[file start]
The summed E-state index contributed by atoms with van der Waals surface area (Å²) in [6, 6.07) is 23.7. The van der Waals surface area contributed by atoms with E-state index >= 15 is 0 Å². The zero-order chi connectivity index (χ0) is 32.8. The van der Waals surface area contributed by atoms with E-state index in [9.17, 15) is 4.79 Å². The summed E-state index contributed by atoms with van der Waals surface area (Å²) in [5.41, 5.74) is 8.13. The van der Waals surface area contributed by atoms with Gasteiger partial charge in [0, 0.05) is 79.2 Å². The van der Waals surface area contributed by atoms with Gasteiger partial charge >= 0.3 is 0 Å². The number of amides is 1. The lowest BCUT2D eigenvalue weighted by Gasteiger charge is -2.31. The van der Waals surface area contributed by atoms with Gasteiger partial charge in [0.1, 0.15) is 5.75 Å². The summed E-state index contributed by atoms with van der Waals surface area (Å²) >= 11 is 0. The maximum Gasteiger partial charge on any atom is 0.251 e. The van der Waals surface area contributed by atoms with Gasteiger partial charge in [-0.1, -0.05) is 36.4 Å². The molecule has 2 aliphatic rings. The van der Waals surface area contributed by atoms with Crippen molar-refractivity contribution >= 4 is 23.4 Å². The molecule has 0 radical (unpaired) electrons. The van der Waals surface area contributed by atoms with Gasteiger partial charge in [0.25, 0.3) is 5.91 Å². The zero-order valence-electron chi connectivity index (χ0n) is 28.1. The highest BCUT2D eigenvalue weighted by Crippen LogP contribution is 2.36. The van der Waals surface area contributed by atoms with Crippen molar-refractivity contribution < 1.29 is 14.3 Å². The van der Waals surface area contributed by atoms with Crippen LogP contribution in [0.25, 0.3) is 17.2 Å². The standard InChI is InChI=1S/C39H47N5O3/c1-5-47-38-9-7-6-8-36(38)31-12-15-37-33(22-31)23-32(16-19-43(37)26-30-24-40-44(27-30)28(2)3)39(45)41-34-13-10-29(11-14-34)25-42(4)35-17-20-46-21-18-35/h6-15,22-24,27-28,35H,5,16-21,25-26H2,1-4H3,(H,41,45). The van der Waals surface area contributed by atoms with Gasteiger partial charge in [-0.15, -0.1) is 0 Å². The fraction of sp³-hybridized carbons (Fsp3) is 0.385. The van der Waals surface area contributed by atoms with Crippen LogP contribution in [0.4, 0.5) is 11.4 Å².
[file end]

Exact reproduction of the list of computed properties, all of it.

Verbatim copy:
The summed E-state index contributed by atoms with van der Waals surface area (Å²) in [6, 6.07) is 23.7. The van der Waals surface area contributed by atoms with E-state index >= 15 is 0 Å². The zero-order chi connectivity index (χ0) is 32.8. The van der Waals surface area contributed by atoms with E-state index in [9.17, 15) is 4.79 Å². The summed E-state index contributed by atoms with van der Waals surface area (Å²) in [5.41, 5.74) is 8.13. The van der Waals surface area contributed by atoms with Gasteiger partial charge in [0, 0.05) is 79.2 Å². The van der Waals surface area contributed by atoms with Gasteiger partial charge >= 0.3 is 0 Å². The number of amides is 1. The lowest BCUT2D eigenvalue weighted by Gasteiger charge is -2.31. The van der Waals surface area contributed by atoms with Gasteiger partial charge in [0.1, 0.15) is 5.75 Å². The summed E-state index contributed by atoms with van der Waals surface area (Å²) >= 11 is 0. The maximum Gasteiger partial charge on any atom is 0.251 e. The van der Waals surface area contributed by atoms with Gasteiger partial charge in [-0.1, -0.05) is 36.4 Å². The molecule has 2 aliphatic rings. The van der Waals surface area contributed by atoms with Crippen molar-refractivity contribution >= 4 is 23.4 Å². The molecule has 0 radical (unpaired) electrons. The van der Waals surface area contributed by atoms with Gasteiger partial charge in [0.25, 0.3) is 5.91 Å². The zero-order valence-electron chi connectivity index (χ0n) is 28.1. The highest BCUT2D eigenvalue weighted by Crippen LogP contribution is 2.36. The van der Waals surface area contributed by atoms with Crippen molar-refractivity contribution < 1.29 is 14.3 Å². The van der Waals surface area contributed by atoms with Crippen LogP contribution in [0.25, 0.3) is 17.2 Å². The standard InChI is InChI=1S/C39H47N5O3/c1-5-47-38-9-7-6-8-36(38)31-12-15-37-33(22-31)23-32(16-19-43(37)26-30-24-40-44(27-30)28(2)3)39(45)41-34-13-10-29(11-14-34)25-42(4)35-17-20-46-21-18-35/h6-15,22-24,27-28,35H,5,16-21,25-26H2,1-4H3,(H,41,45). The van der Waals surface area contributed by atoms with Gasteiger partial charge in [-0.15, -0.1) is 0 Å². The fraction of sp³-hybridized carbons (Fsp3) is 0.385. The van der Waals surface area contributed by atoms with Crippen LogP contribution in [0.4, 0.5) is 11.4 Å².